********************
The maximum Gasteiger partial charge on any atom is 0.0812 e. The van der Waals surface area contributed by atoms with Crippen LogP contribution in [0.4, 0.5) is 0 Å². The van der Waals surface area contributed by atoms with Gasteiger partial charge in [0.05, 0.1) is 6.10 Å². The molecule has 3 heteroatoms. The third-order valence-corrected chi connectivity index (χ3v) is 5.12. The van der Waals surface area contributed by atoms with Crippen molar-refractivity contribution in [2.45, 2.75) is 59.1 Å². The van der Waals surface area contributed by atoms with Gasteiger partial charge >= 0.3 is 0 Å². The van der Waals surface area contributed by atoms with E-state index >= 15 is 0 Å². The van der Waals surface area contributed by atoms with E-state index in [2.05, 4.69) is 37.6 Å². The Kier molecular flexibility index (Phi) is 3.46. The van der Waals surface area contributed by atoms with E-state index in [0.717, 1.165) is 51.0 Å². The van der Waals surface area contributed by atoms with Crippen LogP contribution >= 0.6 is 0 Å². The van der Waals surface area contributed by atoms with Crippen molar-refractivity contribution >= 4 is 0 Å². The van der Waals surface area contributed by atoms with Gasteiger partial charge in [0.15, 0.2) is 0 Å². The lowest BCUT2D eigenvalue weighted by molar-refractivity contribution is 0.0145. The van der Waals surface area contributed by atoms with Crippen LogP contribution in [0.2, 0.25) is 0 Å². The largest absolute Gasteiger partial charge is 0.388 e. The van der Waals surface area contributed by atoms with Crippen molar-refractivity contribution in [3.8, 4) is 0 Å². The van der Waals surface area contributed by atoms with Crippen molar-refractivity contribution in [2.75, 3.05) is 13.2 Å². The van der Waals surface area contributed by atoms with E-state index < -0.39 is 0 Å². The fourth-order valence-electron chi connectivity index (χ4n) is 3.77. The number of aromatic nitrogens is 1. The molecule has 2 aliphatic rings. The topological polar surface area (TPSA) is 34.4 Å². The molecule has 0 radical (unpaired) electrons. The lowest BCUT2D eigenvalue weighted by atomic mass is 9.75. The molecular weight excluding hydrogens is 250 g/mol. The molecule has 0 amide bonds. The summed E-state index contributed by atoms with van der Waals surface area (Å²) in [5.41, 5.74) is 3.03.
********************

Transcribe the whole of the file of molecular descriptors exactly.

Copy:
The maximum Gasteiger partial charge on any atom is 0.0812 e. The van der Waals surface area contributed by atoms with Crippen LogP contribution in [0.4, 0.5) is 0 Å². The van der Waals surface area contributed by atoms with Gasteiger partial charge in [0.05, 0.1) is 6.10 Å². The molecule has 3 heteroatoms. The third-order valence-corrected chi connectivity index (χ3v) is 5.12. The van der Waals surface area contributed by atoms with Crippen molar-refractivity contribution in [2.45, 2.75) is 59.1 Å². The van der Waals surface area contributed by atoms with Gasteiger partial charge >= 0.3 is 0 Å². The van der Waals surface area contributed by atoms with E-state index >= 15 is 0 Å². The van der Waals surface area contributed by atoms with E-state index in [2.05, 4.69) is 37.6 Å². The Kier molecular flexibility index (Phi) is 3.46. The van der Waals surface area contributed by atoms with E-state index in [0.717, 1.165) is 51.0 Å². The van der Waals surface area contributed by atoms with Crippen LogP contribution >= 0.6 is 0 Å². The van der Waals surface area contributed by atoms with Crippen molar-refractivity contribution >= 4 is 0 Å². The van der Waals surface area contributed by atoms with Gasteiger partial charge in [0.15, 0.2) is 0 Å². The lowest BCUT2D eigenvalue weighted by molar-refractivity contribution is 0.0145. The van der Waals surface area contributed by atoms with Crippen LogP contribution in [0.2, 0.25) is 0 Å². The largest absolute Gasteiger partial charge is 0.388 e. The van der Waals surface area contributed by atoms with Crippen molar-refractivity contribution in [3.8, 4) is 0 Å². The van der Waals surface area contributed by atoms with Crippen molar-refractivity contribution in [2.75, 3.05) is 13.2 Å². The van der Waals surface area contributed by atoms with E-state index < -0.39 is 0 Å². The fourth-order valence-electron chi connectivity index (χ4n) is 3.77. The number of aromatic nitrogens is 1. The molecule has 2 aliphatic rings. The topological polar surface area (TPSA) is 34.4 Å². The molecule has 0 radical (unpaired) electrons. The lowest BCUT2D eigenvalue weighted by atomic mass is 9.75. The molecular weight excluding hydrogens is 250 g/mol. The molecule has 0 amide bonds. The summed E-state index contributed by atoms with van der Waals surface area (Å²) in [5.41, 5.74) is 3.03.